Astronomers have released a new "baby picture" of the universe.
The all-sky image draws on nine years' worth of data from a now-retired spacecraft dubbed the Wilkinson Microwave Anisotropy Probe (WMAP).
WMAP launched in 2001 and from its perch a million miles away from Earth (in the direction opposite the sun) it scanned the heavens, mapping out the afterglow of the hot, young universe with unprecedented accuracy.
"We are just a speck in the vastness of the universe, so it is amazing that we have the ability to answer fundamental questions about the vast universe around us, but the WMAP team has done just that," Charles Bennett, an astrophysicist at Johns Hopkins University who heads the team, wrote in an email to SPACE.com. "It was possible because we can detect and study the ancient light, the oldest light in the universe."
The image maps the temperature of the radiation left over from the Big Bang, at a time when the universe was only 375,000 years old. It shows a temperature range of plus-or-minus 200 microKelvin, with fluctuations in the so-called cosmic microwave background radiation appearing here as color differences.
These patterns allow astronomers to predict what could have possibly happened earlier, and what has happened in the billions of year since the universe's infancy. As such, the spacecraft has been instrumental in pushing forward cosmological theories about the nature and origin of the universe.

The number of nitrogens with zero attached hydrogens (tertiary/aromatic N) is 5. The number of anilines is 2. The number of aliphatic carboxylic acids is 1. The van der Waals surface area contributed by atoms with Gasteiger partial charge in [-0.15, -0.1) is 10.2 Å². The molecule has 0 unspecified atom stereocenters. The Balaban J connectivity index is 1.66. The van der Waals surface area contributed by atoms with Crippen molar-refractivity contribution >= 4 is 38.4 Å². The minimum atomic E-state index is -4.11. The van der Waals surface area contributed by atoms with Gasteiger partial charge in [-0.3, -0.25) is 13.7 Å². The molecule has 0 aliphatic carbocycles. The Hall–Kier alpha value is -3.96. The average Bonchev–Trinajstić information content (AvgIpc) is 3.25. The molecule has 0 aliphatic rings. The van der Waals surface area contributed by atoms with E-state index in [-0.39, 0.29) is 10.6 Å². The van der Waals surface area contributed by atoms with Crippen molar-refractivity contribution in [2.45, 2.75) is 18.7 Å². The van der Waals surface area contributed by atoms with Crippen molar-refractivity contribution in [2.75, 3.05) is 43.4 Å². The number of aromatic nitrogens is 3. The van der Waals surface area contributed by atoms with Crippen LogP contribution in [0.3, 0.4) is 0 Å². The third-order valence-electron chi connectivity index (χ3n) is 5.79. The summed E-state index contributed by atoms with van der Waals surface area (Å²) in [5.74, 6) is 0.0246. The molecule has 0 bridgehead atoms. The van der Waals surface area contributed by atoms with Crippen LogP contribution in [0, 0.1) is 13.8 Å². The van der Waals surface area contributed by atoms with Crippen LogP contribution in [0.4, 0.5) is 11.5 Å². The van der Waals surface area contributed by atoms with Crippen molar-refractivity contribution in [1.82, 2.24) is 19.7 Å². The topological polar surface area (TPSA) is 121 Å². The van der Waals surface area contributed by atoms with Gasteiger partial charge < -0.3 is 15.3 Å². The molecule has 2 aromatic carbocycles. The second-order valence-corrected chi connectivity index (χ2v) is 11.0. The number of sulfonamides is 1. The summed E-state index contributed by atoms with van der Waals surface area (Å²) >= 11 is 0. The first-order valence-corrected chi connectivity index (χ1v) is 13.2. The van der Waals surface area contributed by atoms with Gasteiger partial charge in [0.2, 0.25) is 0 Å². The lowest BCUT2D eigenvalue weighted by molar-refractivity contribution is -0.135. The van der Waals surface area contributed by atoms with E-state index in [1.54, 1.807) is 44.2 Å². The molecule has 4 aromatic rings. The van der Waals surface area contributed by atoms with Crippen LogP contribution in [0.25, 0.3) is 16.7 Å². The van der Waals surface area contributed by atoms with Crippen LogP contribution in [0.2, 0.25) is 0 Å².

Among other revelations, the data from WMAP revealed a much more precise estimate for the age of the universe — 13.7 billion years — and confirmed that about 95 percent of it is composed of mind-boggling stuff called dark matter and dark energy. WMAP data also helped scientists nail down the curvature of space to within 0.4 percent of "flat," and pinpoint the time when the universe began to emerge from the cosmic dark ages (about 400 million years after the Big Bang.)
The probe retired two years ago, and the WMAP science team is now releasing its final results, based on a full nine years of observations.
"The universe encoded its autobiography in the microwave patterns we observe across the whole sky," Bennett said in a statement. "When we decoded it, the universe revealed its history and contents. It is stunning to see everything fall into place."
Follow SPACE.com on Twitter. We're also onand.